The thing is…the crowds can be downright exhausting in the peak of the high season. When June turns to July, visitor numbers crank skywards, and you’ll find it much harder to find that seclusion you’ve been seeking. That’s especially true in major tourist hotspots like Barcelona (where Las Ramblas brims with bodies) and the Costa del Sol (where there’s hardly an empty speck of sand in sight).
You can mitigate that by aiming for more off-the-beaten-track corners of the country. Take Galicia as an example. It’s got a lush and green coastline with reliable summer surf spots and gritty port cities like Vigo. Oh, and then there are the Canary Islands. The peak season that far south is actually the opposite to the mainland, running from December to April, meaning you can dodge the midsummer crowds by pointing the compass that a-way.
Thinking you can see the WHOLE country in one trip
Let’s just get this one out of the way: Spain is huge. Like, 505,990 square kilometers sort of huge. Like covers a whole cut-out of the Iberian Peninsula and a couple of island archipelagos besides sort of huge. The point? Don’t go thinking that there’s any way you can check off the country in one fell swoop. It just isn’t gonna’ happen.
Crucially, different parts of Spain have very differing cultures. For example, there’s a hint of spicy African flavor in the food of the Canaries, while Basque Country takes a nod from French cooking. On top of that, they speak different languages in Galicia as they do in Catalonia, and the climate is something else on the Med to what it is on the Atlantic.
What we’re trying to say here is that there’s no such thing as “doing Spain”. You’d need months and months, years and years, to really get a feel for the rich histories, cultures, and peoples of this iconic European nation. Don’t go trying to do it all in a single vacation.
The most touristy areas
Look, we love Las Ramblas (Barcelona’s buzzy main boulevard) and the Puerta del Sol (the hub of happening Madrid). We also love the white-sand beaches and white-painted towns of the Costa del Sol and the Costa Brava, along with the wine country of Rioja, and the lovely resorts of the Canary Islands. But we also know that they are some of the most touristy parts of Spain and it’s sometimes a shame to stick to only that.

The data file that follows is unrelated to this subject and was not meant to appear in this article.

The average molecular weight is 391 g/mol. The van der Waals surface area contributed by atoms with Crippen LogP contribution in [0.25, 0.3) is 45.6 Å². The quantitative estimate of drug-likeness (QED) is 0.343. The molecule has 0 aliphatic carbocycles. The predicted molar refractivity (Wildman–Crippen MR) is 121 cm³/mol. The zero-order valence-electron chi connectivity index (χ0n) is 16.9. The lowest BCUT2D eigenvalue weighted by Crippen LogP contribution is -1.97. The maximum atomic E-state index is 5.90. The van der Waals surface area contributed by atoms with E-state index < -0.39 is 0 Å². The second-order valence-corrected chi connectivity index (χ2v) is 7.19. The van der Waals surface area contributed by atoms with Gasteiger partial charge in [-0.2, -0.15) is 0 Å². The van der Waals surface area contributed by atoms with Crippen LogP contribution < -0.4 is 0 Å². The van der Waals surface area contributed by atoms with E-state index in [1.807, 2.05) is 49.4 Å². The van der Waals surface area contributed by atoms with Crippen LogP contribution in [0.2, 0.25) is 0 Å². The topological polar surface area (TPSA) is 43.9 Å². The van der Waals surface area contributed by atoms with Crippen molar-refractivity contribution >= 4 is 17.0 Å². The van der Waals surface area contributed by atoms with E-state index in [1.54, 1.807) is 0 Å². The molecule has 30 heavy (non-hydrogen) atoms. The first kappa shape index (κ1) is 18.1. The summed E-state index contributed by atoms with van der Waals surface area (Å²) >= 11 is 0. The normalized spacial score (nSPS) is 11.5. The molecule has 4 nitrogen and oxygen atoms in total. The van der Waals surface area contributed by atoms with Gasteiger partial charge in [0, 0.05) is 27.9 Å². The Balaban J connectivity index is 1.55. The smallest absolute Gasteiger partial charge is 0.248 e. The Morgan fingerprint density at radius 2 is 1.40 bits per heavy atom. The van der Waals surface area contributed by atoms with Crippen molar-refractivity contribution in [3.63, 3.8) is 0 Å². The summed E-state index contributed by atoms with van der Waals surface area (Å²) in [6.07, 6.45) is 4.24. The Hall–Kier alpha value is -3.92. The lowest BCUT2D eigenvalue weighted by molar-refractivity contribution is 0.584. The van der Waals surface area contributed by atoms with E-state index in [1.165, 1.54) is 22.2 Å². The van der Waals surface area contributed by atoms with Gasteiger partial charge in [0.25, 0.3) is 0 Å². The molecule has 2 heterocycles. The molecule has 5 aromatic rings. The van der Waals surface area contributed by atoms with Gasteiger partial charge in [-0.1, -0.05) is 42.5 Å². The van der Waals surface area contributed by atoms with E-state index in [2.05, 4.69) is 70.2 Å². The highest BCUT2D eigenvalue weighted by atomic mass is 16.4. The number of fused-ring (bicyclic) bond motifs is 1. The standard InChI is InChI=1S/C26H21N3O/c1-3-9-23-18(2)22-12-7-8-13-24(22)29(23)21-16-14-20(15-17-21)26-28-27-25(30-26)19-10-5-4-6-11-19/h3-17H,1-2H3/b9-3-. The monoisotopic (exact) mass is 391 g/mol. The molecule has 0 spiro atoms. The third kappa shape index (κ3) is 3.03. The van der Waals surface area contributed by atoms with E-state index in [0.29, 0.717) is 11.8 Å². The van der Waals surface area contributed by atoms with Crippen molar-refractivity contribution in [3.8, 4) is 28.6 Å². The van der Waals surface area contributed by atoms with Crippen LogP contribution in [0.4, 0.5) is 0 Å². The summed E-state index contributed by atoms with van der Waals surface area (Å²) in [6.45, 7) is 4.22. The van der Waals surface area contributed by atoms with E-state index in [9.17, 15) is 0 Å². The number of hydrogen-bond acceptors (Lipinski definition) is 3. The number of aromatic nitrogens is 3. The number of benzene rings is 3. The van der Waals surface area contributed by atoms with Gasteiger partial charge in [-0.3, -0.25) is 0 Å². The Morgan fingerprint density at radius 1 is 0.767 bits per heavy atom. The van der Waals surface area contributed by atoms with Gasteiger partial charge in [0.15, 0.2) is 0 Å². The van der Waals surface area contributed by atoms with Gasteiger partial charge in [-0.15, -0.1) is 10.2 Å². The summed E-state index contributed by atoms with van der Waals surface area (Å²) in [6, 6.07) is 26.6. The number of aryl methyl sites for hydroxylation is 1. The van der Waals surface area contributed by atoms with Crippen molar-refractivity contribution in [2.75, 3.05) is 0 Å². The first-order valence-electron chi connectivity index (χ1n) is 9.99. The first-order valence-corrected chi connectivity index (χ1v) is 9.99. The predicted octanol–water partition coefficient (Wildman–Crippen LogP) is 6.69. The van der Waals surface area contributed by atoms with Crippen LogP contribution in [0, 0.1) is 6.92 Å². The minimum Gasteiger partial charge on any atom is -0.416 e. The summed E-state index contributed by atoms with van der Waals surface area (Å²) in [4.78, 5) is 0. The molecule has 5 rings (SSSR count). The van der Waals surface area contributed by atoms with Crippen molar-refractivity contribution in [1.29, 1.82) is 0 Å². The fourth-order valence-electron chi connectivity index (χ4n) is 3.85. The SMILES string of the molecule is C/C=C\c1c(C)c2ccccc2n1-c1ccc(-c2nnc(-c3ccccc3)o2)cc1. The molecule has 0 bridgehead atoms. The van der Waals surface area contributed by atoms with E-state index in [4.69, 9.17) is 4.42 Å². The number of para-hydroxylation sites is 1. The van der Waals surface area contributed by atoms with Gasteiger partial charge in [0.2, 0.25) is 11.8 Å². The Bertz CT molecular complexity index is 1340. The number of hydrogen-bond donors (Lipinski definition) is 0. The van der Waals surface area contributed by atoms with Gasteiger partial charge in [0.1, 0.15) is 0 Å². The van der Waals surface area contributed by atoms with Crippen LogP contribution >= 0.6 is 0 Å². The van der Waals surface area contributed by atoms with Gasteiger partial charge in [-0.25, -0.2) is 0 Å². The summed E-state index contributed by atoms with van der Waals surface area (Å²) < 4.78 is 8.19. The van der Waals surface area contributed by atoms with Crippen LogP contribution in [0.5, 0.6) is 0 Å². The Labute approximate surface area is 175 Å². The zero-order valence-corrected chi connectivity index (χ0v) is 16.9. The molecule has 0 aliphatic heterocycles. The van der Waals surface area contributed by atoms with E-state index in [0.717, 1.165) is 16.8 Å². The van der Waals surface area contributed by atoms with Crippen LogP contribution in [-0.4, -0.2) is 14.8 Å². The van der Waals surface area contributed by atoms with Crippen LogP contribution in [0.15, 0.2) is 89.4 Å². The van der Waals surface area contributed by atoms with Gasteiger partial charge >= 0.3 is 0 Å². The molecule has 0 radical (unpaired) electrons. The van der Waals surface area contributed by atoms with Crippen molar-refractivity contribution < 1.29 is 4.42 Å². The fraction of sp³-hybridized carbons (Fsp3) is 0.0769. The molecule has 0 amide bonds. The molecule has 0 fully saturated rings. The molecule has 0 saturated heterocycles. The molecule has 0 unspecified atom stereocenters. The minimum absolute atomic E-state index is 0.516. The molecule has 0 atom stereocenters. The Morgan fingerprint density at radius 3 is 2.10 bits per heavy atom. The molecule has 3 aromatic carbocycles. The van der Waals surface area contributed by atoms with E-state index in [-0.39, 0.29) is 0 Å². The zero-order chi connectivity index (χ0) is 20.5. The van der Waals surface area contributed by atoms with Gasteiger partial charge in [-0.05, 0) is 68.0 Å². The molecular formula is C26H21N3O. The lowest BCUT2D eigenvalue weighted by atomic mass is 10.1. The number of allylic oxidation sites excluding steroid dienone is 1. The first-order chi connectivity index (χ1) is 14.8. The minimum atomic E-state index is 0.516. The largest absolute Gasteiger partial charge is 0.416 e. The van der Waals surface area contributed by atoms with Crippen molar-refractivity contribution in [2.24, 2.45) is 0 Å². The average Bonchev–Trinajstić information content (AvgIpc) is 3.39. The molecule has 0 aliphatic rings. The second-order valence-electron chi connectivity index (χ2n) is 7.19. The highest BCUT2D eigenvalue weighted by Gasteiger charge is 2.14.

The reason is that there’s SO much to see when you venture off the beaten track in this country. And you don’t even have to go very far to do it…
You can cruise inland from the southern beaches of Marbella for less than an hour and find yourself wandering the zigzagging lanes of Gaucin village. You can skip Puerto del Carmen in Lanzarote for Caleta on the north shore to get surf breaks and wild cliffs. You can head from Barcelona into the jagged Spanish Pyrenees to get ski resorts and world-famous pilgrimage trails.
Only packing gear for warm weather
A mistake that’s often made is thinking that, because Spain is usually hot, it’s always hot. That’s simply not the case. Granted the beaches that run from the Costa Brava all the way to the Costa del Sol are among the balmiest places in Europe most years. Millions and millions of travelers jet down there to seek out endless rays and thermometers that hit the 100s.
But there are some parts of Spain that see sub-zero temperatures. In fact, there are some parts of Spain that see snow. You can even ski up in the Sierra Nevada or the Pyrenees between December and April! Mountains like Mulhacen (3,579 meters) and Pico del Teide (3,718 meters) go up beyond the clouds and into climactic zones where the board shorts just won’t cut it.
On top of that, a huge chunk of the populated parts of the country sit at a pretty high elevation. Madrid happens to be one of the most altitudinous capitals in Europe, at over 650 meters above sea level. It can get cold, with December lows stooping to a shiver-inducing 39 F (4 C) in the middle of December. Our advice? Pack accordingly, folks!
Things to avoid in Spain – our conclusion
There are quite a few things to avoid in Spain if you’re hopping across to this chunk of Iberia this year. Our guide outlines just a few, including the scorching heat of the midday sun and the most touristy parts of the country when the summer crowds are around. Oh, and we’d also recommend steering a little off the beaten path if you can, not to mention packing suitable clothing for the place you’re headed – Spain isn’t all a sauna, you know?